Port of Sunderland gears up for expansionCompany News // March 5, 2013
A fresh wave of demolition projects taking place at a burgeoning northeast of England port are freeing up much needed space for strategic expansion.
Port of Sunderland bosses have given the green light to a number of new demolition projects, as it clears space that will allow it to unlock opportunities for expansion. Clearance of the Cemex UK site at Junction Wharf (formerly No 31 Berth) between Hendon and Hudson Docks in the Port of Sunderland was completed by the Washington-based Hellens Group as part of a scheme to flatten derelict buildings and create new investment opportunities.
Demolition of the dilapidated metal-clad shed, once used by a concrete producer, has increased potential storage and development areas, contributing to plans to bring more trade and offshore vessels to the Wear.
It is the second phase of demolition projects undertaken at the port over the past few months, all designed to make it a more attractive prospect for investors.
Coordinated by Sunderland City Council City Services Department in conjunction with the port authority, other demolition work has involved knocking down a one-time carpenters’ shop, once part of the extensive TW Greenwell and Sons ship-repair complex.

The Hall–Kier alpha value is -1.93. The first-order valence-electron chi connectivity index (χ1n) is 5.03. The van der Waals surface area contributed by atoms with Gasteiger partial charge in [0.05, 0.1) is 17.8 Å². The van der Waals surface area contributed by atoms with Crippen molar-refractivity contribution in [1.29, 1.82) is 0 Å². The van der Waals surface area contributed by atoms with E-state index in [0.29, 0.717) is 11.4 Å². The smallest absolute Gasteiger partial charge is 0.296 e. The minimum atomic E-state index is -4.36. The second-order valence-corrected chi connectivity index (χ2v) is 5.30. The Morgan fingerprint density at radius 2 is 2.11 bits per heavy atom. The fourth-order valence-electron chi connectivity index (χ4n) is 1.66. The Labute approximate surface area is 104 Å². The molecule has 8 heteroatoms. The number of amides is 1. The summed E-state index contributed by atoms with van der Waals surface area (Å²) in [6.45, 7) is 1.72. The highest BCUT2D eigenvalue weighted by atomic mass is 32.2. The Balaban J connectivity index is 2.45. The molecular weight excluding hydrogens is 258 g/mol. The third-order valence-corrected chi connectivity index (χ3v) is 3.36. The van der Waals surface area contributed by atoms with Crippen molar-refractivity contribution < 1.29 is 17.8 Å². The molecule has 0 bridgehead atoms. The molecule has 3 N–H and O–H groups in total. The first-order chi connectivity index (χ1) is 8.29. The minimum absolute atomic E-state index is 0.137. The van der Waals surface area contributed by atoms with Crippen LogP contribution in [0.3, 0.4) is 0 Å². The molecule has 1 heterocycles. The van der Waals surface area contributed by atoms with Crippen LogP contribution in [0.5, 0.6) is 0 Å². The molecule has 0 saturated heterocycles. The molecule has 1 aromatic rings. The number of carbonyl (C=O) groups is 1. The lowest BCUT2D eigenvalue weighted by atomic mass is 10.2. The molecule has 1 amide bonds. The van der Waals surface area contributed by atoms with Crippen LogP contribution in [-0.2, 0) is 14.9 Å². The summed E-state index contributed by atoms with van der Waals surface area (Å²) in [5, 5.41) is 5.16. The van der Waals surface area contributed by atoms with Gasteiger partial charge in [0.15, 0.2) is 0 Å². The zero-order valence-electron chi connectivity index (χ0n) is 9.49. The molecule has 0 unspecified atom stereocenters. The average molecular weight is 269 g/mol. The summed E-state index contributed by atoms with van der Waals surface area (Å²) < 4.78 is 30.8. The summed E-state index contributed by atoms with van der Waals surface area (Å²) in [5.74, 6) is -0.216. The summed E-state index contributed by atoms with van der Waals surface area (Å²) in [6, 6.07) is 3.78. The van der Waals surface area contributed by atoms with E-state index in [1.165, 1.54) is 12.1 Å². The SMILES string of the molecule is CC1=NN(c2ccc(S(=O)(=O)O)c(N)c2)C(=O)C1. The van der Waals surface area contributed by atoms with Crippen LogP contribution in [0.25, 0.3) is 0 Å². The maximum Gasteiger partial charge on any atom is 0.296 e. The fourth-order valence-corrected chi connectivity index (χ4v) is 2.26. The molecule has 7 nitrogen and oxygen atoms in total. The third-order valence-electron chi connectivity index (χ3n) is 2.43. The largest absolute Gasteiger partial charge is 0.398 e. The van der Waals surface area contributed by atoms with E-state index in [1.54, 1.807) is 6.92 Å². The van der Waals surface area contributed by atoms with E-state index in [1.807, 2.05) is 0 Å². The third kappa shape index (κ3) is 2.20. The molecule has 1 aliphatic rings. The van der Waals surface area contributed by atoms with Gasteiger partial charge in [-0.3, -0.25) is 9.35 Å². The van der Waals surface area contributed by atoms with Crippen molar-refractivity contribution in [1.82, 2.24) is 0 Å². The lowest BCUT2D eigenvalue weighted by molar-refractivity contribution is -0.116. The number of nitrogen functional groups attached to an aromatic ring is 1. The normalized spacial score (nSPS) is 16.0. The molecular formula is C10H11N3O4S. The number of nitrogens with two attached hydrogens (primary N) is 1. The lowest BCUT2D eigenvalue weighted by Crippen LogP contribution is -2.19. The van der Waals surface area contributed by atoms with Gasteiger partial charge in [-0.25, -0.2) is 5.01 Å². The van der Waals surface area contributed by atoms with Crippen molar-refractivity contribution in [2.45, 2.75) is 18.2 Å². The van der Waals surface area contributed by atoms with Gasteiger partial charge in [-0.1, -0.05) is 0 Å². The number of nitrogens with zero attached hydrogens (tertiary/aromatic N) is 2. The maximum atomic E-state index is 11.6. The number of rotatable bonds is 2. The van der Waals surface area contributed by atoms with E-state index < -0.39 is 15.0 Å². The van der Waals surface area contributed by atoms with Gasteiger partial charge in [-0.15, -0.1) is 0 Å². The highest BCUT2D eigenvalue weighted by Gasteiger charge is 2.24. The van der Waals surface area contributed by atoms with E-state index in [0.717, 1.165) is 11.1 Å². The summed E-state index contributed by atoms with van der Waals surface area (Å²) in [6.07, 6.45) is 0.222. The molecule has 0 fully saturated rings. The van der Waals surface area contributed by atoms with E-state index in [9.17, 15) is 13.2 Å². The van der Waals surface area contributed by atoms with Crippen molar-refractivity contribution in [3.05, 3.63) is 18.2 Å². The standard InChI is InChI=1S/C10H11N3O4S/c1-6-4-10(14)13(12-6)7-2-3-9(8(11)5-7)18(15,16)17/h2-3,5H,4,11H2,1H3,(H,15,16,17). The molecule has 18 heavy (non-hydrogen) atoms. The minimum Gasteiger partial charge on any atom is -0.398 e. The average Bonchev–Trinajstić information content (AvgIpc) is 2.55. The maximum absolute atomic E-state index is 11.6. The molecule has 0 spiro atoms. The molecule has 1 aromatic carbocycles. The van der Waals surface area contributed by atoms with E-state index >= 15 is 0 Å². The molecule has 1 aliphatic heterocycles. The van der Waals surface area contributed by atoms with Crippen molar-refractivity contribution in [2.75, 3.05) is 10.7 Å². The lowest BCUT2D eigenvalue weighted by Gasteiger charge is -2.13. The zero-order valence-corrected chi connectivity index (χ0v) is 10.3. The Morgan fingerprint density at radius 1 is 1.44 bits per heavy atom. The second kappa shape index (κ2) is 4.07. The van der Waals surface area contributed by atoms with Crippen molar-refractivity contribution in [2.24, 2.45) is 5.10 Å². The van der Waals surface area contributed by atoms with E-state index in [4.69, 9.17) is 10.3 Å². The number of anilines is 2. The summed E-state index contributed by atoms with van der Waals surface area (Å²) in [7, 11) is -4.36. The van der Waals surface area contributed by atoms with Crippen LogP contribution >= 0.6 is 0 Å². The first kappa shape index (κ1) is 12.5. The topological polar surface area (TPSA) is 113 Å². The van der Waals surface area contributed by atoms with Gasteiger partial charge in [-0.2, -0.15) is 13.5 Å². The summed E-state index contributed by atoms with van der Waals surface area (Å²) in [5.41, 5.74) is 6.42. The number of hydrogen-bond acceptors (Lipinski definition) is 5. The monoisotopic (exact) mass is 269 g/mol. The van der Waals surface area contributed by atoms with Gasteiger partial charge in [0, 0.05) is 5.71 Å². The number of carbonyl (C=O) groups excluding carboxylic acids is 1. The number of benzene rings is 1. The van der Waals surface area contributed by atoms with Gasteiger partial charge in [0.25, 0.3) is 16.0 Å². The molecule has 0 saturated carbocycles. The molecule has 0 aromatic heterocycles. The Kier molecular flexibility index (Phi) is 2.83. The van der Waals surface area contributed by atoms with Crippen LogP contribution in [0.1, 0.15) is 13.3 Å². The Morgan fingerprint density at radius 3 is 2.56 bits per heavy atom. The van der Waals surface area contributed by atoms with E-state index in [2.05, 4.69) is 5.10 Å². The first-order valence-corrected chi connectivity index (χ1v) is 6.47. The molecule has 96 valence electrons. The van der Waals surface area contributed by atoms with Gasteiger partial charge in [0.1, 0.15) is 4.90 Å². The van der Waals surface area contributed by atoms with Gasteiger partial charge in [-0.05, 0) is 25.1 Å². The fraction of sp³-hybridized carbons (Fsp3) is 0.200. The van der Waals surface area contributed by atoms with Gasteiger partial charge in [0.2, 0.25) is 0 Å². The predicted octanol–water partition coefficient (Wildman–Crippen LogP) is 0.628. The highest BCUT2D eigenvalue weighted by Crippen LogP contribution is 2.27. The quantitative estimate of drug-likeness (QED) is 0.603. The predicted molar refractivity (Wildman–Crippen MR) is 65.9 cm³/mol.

Port Director, Matthew Hunt, director at Port of Sunderland, believes the demolition scheme is another step forward in turning occupied space into a positive asset. He said: “Once part of Sunderland’s coal-exporting and marine engineering heritage, these old buildings served their purpose over the years, but were becoming dilapidated and beginning to raise safety concerns.
“Demolition has helped to open up additional land capacity, perfect for port-related development, which in turn, will help steer further opportunities for business through the port.”
He added: “Having seen a significant increase in the volume of traffic at the port, with more and more business being done here, it is vital that we maximise every asset we have. The demolition work and indeed a raft of other developments at the port over the last few months, are all helping us to become even more attractive to customers.”
Mr Hunt added: “There are a growing number of businesses including some major players operating in the offshore sector that are choosing Port of Sunderland as their base. It is therefore important for us to ensure that we are able to accommodate their needs as well as enabling port staff to operate as effectively as possible.
“The changes we are making will not only enhance our offer to businesses already based here, but will also make Port of Sunderland an even more attractive location for potential customers seeking a base.”